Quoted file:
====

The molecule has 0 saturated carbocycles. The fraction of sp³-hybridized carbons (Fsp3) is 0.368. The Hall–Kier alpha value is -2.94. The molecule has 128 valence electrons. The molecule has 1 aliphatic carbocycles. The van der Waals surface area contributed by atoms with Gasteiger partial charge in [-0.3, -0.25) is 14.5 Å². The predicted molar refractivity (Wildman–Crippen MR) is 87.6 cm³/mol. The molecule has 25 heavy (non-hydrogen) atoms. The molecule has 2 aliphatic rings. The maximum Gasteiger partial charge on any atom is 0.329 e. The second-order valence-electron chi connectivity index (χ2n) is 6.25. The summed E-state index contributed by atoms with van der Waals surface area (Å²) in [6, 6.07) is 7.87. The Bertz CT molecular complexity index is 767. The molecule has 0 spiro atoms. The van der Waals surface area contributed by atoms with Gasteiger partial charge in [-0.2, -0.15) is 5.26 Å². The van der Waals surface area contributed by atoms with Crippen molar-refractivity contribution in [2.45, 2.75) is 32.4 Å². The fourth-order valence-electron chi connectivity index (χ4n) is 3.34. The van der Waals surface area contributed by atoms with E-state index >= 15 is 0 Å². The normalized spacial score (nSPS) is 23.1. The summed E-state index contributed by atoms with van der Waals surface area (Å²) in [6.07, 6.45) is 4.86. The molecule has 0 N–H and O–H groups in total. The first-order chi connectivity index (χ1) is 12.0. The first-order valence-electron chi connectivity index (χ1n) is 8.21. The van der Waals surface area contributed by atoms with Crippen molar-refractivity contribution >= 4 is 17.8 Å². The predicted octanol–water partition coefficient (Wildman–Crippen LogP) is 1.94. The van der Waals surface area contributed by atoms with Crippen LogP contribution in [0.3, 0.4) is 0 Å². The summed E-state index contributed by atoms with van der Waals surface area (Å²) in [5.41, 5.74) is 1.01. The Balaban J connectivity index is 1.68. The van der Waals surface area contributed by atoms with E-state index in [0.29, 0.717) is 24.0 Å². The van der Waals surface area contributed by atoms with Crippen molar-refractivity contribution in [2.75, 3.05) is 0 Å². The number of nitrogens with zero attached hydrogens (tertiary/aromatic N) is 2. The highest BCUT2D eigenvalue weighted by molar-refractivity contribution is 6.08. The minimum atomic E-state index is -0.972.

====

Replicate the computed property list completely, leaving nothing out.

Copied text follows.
The molecule has 0 saturated carbocycles. The fraction of sp³-hybridized carbons (Fsp3) is 0.368. The Hall–Kier alpha value is -2.94. The molecule has 128 valence electrons. The molecule has 1 aliphatic carbocycles. The van der Waals surface area contributed by atoms with Gasteiger partial charge in [-0.3, -0.25) is 14.5 Å². The predicted molar refractivity (Wildman–Crippen MR) is 87.6 cm³/mol. The molecule has 25 heavy (non-hydrogen) atoms. The molecule has 2 aliphatic rings. The maximum Gasteiger partial charge on any atom is 0.329 e. The second-order valence-electron chi connectivity index (χ2n) is 6.25. The summed E-state index contributed by atoms with van der Waals surface area (Å²) in [6, 6.07) is 7.87. The Bertz CT molecular complexity index is 767. The molecule has 0 spiro atoms. The van der Waals surface area contributed by atoms with Gasteiger partial charge in [-0.2, -0.15) is 5.26 Å². The van der Waals surface area contributed by atoms with Crippen molar-refractivity contribution in [2.45, 2.75) is 32.4 Å². The fourth-order valence-electron chi connectivity index (χ4n) is 3.34. The van der Waals surface area contributed by atoms with E-state index >= 15 is 0 Å². The normalized spacial score (nSPS) is 23.1. The summed E-state index contributed by atoms with van der Waals surface area (Å²) in [6.07, 6.45) is 4.86. The molecule has 0 N–H and O–H groups in total. The first-order chi connectivity index (χ1) is 12.0. The first-order valence-electron chi connectivity index (χ1n) is 8.21. The van der Waals surface area contributed by atoms with Crippen molar-refractivity contribution >= 4 is 17.8 Å². The predicted octanol–water partition coefficient (Wildman–Crippen LogP) is 1.94. The van der Waals surface area contributed by atoms with Crippen LogP contribution in [0.3, 0.4) is 0 Å². The summed E-state index contributed by atoms with van der Waals surface area (Å²) in [5.41, 5.74) is 1.01. The Balaban J connectivity index is 1.68. The van der Waals surface area contributed by atoms with E-state index in [0.29, 0.717) is 24.0 Å². The van der Waals surface area contributed by atoms with Crippen molar-refractivity contribution in [2.75, 3.05) is 0 Å². The number of nitrogens with zero attached hydrogens (tertiary/aromatic N) is 2. The highest BCUT2D eigenvalue weighted by molar-refractivity contribution is 6.08. The minimum atomic E-state index is -0.972.